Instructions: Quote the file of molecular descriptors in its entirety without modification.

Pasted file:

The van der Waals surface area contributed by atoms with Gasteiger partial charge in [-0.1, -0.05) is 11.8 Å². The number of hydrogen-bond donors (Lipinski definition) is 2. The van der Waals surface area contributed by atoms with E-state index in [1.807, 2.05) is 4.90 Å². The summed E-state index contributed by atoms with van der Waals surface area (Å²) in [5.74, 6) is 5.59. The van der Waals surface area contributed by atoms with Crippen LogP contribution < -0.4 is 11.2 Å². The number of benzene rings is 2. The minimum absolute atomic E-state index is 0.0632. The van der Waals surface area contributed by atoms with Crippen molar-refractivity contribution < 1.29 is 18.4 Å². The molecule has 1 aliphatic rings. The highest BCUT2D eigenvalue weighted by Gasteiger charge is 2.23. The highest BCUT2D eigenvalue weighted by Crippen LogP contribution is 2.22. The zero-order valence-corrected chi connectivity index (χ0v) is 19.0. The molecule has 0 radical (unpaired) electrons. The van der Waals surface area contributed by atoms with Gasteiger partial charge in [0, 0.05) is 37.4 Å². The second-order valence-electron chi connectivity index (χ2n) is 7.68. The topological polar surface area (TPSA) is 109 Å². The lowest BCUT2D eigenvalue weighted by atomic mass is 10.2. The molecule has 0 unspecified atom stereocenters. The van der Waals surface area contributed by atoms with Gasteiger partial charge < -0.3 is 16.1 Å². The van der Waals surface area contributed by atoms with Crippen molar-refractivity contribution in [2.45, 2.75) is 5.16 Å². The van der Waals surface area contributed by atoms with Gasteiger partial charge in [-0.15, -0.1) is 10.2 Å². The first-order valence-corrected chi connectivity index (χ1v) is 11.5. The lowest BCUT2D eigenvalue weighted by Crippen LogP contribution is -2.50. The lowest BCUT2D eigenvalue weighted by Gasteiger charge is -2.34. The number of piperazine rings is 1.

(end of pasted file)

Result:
The van der Waals surface area contributed by atoms with Gasteiger partial charge in [-0.1, -0.05) is 11.8 Å². The number of hydrogen-bond donors (Lipinski definition) is 2. The van der Waals surface area contributed by atoms with E-state index in [1.807, 2.05) is 4.90 Å². The summed E-state index contributed by atoms with van der Waals surface area (Å²) in [5.74, 6) is 5.59. The van der Waals surface area contributed by atoms with Crippen LogP contribution < -0.4 is 11.2 Å². The number of benzene rings is 2. The minimum absolute atomic E-state index is 0.0632. The van der Waals surface area contributed by atoms with Crippen molar-refractivity contribution < 1.29 is 18.4 Å². The molecule has 1 aliphatic rings. The highest BCUT2D eigenvalue weighted by Gasteiger charge is 2.23. The highest BCUT2D eigenvalue weighted by Crippen LogP contribution is 2.22. The zero-order valence-corrected chi connectivity index (χ0v) is 19.0. The molecule has 0 radical (unpaired) electrons. The van der Waals surface area contributed by atoms with Gasteiger partial charge in [0, 0.05) is 37.4 Å². The second-order valence-electron chi connectivity index (χ2n) is 7.68. The topological polar surface area (TPSA) is 109 Å². The lowest BCUT2D eigenvalue weighted by atomic mass is 10.2. The molecule has 0 unspecified atom stereocenters. The van der Waals surface area contributed by atoms with Gasteiger partial charge < -0.3 is 16.1 Å². The van der Waals surface area contributed by atoms with Crippen molar-refractivity contribution in [2.45, 2.75) is 5.16 Å². The van der Waals surface area contributed by atoms with Gasteiger partial charge in [-0.15, -0.1) is 10.2 Å². The first-order valence-corrected chi connectivity index (χ1v) is 11.5. The lowest BCUT2D eigenvalue weighted by Crippen LogP contribution is -2.50. The lowest BCUT2D eigenvalue weighted by Gasteiger charge is -2.34. The number of piperazine rings is 1.